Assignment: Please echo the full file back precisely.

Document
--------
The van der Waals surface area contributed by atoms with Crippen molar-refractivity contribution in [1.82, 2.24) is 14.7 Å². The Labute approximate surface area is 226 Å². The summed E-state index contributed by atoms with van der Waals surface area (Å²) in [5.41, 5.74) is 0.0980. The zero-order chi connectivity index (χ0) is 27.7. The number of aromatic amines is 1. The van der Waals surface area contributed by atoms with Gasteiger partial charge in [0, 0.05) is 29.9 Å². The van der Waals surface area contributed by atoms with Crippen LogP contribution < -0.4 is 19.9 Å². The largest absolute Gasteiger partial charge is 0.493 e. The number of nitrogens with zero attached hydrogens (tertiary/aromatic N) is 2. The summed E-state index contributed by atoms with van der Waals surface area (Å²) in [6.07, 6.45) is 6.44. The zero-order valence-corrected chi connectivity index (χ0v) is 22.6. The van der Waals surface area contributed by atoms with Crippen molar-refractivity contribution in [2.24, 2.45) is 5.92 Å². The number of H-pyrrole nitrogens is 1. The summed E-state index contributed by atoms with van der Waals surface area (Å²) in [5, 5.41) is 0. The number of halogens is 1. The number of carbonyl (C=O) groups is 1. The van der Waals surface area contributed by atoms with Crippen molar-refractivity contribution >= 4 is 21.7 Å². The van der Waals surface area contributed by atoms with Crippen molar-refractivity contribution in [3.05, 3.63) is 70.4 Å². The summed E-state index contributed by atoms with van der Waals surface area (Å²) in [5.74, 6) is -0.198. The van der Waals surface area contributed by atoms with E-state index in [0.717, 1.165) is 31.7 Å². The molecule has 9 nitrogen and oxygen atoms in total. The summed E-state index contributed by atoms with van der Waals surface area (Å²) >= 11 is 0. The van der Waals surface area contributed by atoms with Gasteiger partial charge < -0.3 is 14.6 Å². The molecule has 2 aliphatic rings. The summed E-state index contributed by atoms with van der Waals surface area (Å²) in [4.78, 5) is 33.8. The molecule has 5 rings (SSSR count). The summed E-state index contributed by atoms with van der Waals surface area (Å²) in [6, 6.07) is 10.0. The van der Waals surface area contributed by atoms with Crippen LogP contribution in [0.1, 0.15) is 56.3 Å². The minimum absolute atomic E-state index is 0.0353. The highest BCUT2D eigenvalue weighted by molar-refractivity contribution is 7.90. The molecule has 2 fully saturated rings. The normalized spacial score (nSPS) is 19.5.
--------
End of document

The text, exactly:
The van der Waals surface area contributed by atoms with Crippen molar-refractivity contribution in [1.82, 2.24) is 14.7 Å². The Labute approximate surface area is 226 Å². The summed E-state index contributed by atoms with van der Waals surface area (Å²) in [5.41, 5.74) is 0.0980. The zero-order chi connectivity index (χ0) is 27.7. The number of aromatic amines is 1. The van der Waals surface area contributed by atoms with Gasteiger partial charge in [0, 0.05) is 29.9 Å². The van der Waals surface area contributed by atoms with Crippen LogP contribution < -0.4 is 19.9 Å². The largest absolute Gasteiger partial charge is 0.493 e. The number of nitrogens with zero attached hydrogens (tertiary/aromatic N) is 2. The summed E-state index contributed by atoms with van der Waals surface area (Å²) in [6.07, 6.45) is 6.44. The zero-order valence-corrected chi connectivity index (χ0v) is 22.6. The van der Waals surface area contributed by atoms with Crippen molar-refractivity contribution in [2.24, 2.45) is 5.92 Å². The number of H-pyrrole nitrogens is 1. The summed E-state index contributed by atoms with van der Waals surface area (Å²) in [5, 5.41) is 0. The number of halogens is 1. The number of carbonyl (C=O) groups is 1. The van der Waals surface area contributed by atoms with Crippen molar-refractivity contribution >= 4 is 21.7 Å². The van der Waals surface area contributed by atoms with Crippen molar-refractivity contribution in [3.05, 3.63) is 70.4 Å². The summed E-state index contributed by atoms with van der Waals surface area (Å²) in [5.74, 6) is -0.198. The van der Waals surface area contributed by atoms with E-state index in [0.717, 1.165) is 31.7 Å². The molecule has 9 nitrogen and oxygen atoms in total. The summed E-state index contributed by atoms with van der Waals surface area (Å²) >= 11 is 0. The van der Waals surface area contributed by atoms with Gasteiger partial charge < -0.3 is 14.6 Å². The molecule has 2 aliphatic rings. The summed E-state index contributed by atoms with van der Waals surface area (Å²) in [4.78, 5) is 33.8. The molecule has 5 rings (SSSR count). The summed E-state index contributed by atoms with van der Waals surface area (Å²) in [6, 6.07) is 10.0. The van der Waals surface area contributed by atoms with Crippen LogP contribution in [0.1, 0.15) is 56.3 Å². The minimum absolute atomic E-state index is 0.0353. The highest BCUT2D eigenvalue weighted by molar-refractivity contribution is 7.90. The molecule has 2 fully saturated rings. The normalized spacial score (nSPS) is 19.5.